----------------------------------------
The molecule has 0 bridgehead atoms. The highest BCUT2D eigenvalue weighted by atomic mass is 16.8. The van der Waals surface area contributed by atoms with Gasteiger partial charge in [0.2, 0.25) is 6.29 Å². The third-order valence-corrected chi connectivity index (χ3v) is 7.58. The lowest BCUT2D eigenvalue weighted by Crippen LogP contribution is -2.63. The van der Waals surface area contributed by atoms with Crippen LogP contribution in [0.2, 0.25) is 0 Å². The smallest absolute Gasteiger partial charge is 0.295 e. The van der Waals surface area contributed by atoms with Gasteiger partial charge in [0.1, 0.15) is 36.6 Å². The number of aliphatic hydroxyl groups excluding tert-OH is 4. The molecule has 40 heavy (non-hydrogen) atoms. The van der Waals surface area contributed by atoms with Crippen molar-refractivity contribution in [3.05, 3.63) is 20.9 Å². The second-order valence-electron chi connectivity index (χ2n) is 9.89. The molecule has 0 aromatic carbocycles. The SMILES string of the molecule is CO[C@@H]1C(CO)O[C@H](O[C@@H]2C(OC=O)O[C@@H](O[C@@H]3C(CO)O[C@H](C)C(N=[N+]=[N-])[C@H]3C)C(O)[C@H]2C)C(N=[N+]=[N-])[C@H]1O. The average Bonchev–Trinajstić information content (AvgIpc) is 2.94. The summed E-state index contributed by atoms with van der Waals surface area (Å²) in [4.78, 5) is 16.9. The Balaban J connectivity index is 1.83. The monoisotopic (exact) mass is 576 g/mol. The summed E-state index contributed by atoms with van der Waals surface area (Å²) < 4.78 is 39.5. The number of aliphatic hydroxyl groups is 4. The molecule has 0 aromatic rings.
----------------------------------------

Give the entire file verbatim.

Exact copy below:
The molecule has 0 bridgehead atoms. The highest BCUT2D eigenvalue weighted by atomic mass is 16.8. The van der Waals surface area contributed by atoms with Gasteiger partial charge in [0.2, 0.25) is 6.29 Å². The third-order valence-corrected chi connectivity index (χ3v) is 7.58. The lowest BCUT2D eigenvalue weighted by Crippen LogP contribution is -2.63. The van der Waals surface area contributed by atoms with Crippen LogP contribution in [0.2, 0.25) is 0 Å². The smallest absolute Gasteiger partial charge is 0.295 e. The van der Waals surface area contributed by atoms with Gasteiger partial charge in [0.1, 0.15) is 36.6 Å². The number of aliphatic hydroxyl groups excluding tert-OH is 4. The molecule has 40 heavy (non-hydrogen) atoms. The van der Waals surface area contributed by atoms with Crippen molar-refractivity contribution in [3.05, 3.63) is 20.9 Å². The second-order valence-electron chi connectivity index (χ2n) is 9.89. The molecule has 0 aromatic carbocycles. The SMILES string of the molecule is CO[C@@H]1C(CO)O[C@H](O[C@@H]2C(OC=O)O[C@@H](O[C@@H]3C(CO)O[C@H](C)C(N=[N+]=[N-])[C@H]3C)C(O)[C@H]2C)C(N=[N+]=[N-])[C@H]1O. The average Bonchev–Trinajstić information content (AvgIpc) is 2.94. The summed E-state index contributed by atoms with van der Waals surface area (Å²) in [4.78, 5) is 16.9. The Balaban J connectivity index is 1.83. The monoisotopic (exact) mass is 576 g/mol. The summed E-state index contributed by atoms with van der Waals surface area (Å²) < 4.78 is 39.5. The number of aliphatic hydroxyl groups is 4. The molecule has 0 aromatic rings.